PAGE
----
Related post: Peak Scheduling Will Make Air Travel Worse
In “The Surprising Comeback of Train Travel,” CNN reports that ridership on Amtrak trains is growing rapidly. After years of decline, trains are regaining some respect. Traffic congestion and lack of parking play a large part in this trend, particularly for commuters. But part of it is, I hope, driven by the shabby way in which airlines are treating their passengers. Some airline passengers, unhappy with being herded like cattle and seated like cattle (but without the fodder), must be looking for alternatives.
CNN quotes Jim Mathews, the president of National Association of Railroad Passengers: “We let airlines treat us really badly. Whether you have to sleep curled up in a ball because you got bumped from your flight or they lost your luggage along the way, we roll with it. But we don’t let trains do that to us,” he says. And that doesn’t even mention outrageous fees airlines charge for things that used to be free, cramped seats, dirty cabins, lack of food, delayed flights, and surly airline employees.
Imagine the Difference
My husband and I took the Amtrak train to Philadelphia back in 2010 and enjoyed the trip. I loved watching the countryside roll past, showing us views we had never seen from the highway. The only problem was one typical of the East Coast corridor: the old track travels along an antiquated right of way that forces the train to go much too slowly. That meant our trip took far longer than it needed to—and far longer than most people can spare the time for. If we had high-speed rail in this country, the way they do in Japan and France, I think it would succeed very well, even on routes that are not currently served by rail.
Imagine what a commuter monorail running along the center strip of the 101 freeway through Silicon Valley would do for traffic and congestion. By making the commute both faster and easier, it would also help to alleviate housing prices as workers could spread farther afield to find affordable homes. Imagine being able to take a TGV train from New York to Chicago for far less than the airlines charge for this business-intensive route. The extra time could be spent profitably by working on the train in relative comfort—with a full table to use as a desk and a dining car that provides real food. Imagine, for that matter, being treated not only like a human being but like a valued customer. It’s enough to make one giddy.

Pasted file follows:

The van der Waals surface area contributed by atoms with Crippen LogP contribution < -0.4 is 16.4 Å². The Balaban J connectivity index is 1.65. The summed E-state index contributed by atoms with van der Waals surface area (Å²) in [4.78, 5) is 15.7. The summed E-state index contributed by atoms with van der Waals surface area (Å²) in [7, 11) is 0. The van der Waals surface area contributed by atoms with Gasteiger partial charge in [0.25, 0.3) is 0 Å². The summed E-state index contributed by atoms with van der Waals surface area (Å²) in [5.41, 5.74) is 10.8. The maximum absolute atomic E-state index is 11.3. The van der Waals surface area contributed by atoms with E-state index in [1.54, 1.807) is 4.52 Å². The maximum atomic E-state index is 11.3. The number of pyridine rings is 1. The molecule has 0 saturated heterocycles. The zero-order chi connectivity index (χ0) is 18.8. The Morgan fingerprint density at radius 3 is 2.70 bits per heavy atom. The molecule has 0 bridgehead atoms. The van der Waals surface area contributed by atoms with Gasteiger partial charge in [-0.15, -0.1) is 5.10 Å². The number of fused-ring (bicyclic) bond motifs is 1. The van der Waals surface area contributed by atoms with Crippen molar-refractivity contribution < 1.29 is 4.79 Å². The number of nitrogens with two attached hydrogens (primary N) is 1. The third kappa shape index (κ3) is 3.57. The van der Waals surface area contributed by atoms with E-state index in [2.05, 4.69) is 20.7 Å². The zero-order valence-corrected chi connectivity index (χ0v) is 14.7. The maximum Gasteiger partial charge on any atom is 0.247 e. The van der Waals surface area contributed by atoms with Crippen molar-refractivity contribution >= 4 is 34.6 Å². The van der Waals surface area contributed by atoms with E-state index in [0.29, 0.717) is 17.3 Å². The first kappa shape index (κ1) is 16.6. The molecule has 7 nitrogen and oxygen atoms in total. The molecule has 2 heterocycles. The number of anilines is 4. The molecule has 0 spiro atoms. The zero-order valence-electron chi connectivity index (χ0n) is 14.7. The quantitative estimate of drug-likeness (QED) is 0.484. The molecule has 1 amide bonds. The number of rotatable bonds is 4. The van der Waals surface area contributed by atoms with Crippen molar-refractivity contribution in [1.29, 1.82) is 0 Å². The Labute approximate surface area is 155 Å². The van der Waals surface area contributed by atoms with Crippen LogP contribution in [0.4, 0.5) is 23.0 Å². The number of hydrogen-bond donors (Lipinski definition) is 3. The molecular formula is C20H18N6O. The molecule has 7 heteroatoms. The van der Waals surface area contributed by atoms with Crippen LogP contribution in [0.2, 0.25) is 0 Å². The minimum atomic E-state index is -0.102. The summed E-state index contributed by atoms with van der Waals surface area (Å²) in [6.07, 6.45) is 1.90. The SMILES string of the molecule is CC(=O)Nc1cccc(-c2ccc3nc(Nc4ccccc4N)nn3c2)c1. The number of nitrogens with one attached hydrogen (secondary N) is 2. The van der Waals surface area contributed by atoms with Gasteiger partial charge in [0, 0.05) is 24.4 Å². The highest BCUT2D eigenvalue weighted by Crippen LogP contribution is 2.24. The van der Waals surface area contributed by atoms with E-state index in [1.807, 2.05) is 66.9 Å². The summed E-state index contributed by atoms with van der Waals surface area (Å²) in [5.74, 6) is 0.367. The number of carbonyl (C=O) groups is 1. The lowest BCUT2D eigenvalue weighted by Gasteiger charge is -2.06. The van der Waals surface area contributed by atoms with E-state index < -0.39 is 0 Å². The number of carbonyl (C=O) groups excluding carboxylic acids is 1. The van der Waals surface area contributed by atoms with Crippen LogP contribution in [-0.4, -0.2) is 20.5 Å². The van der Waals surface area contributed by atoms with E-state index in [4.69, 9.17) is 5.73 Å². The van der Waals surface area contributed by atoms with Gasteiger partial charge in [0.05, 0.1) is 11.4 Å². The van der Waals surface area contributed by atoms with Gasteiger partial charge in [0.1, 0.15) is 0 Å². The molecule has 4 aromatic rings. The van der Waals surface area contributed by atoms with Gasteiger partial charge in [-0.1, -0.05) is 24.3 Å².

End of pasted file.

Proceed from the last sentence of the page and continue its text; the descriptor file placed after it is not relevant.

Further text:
Rail still works in the great northwest. Long freight trains snake along remote valleys in British Columbia and the Alaska Railroad’s iconic blue and yellow cars take people (mostly tourists) throughout the southern part of this enormous state. Rail travel can work if we want it to.
But every time a high-speed rail project arises, the oil industry musters its PR and lobbying forces to kill it. This is what has been happening recently in California with the proposed high-speed rail link between Los Angeles and San Francisco. Most of the legal obstacles have been cleared, however, and the project is moving ahead as bonds can now be sold.
And people who don’t want “big government” and would rather not pay taxes certainly won’t support an initiative of this kind. Which means new rail projects will likely happen in small increments that won’t be as efficient or cost effective as putting in, say, high-speed rail between New York City and Chicago. Any time private enterprise goes head to head with the government, the corporations are likely to win.
It would be interesting to have a private rail initiative, the way it was done in the nineteenth century, but there are too many hurdles for that to work today. No longer do we have thousands of miles of empty land across which to stretch the rails. Government’s ability to take land by eminent domain is essential to any new rail project.
Still, where there’s a demand, a supply usually appears. Let’s see whether high-speed rail can generate that demand in 21st century America.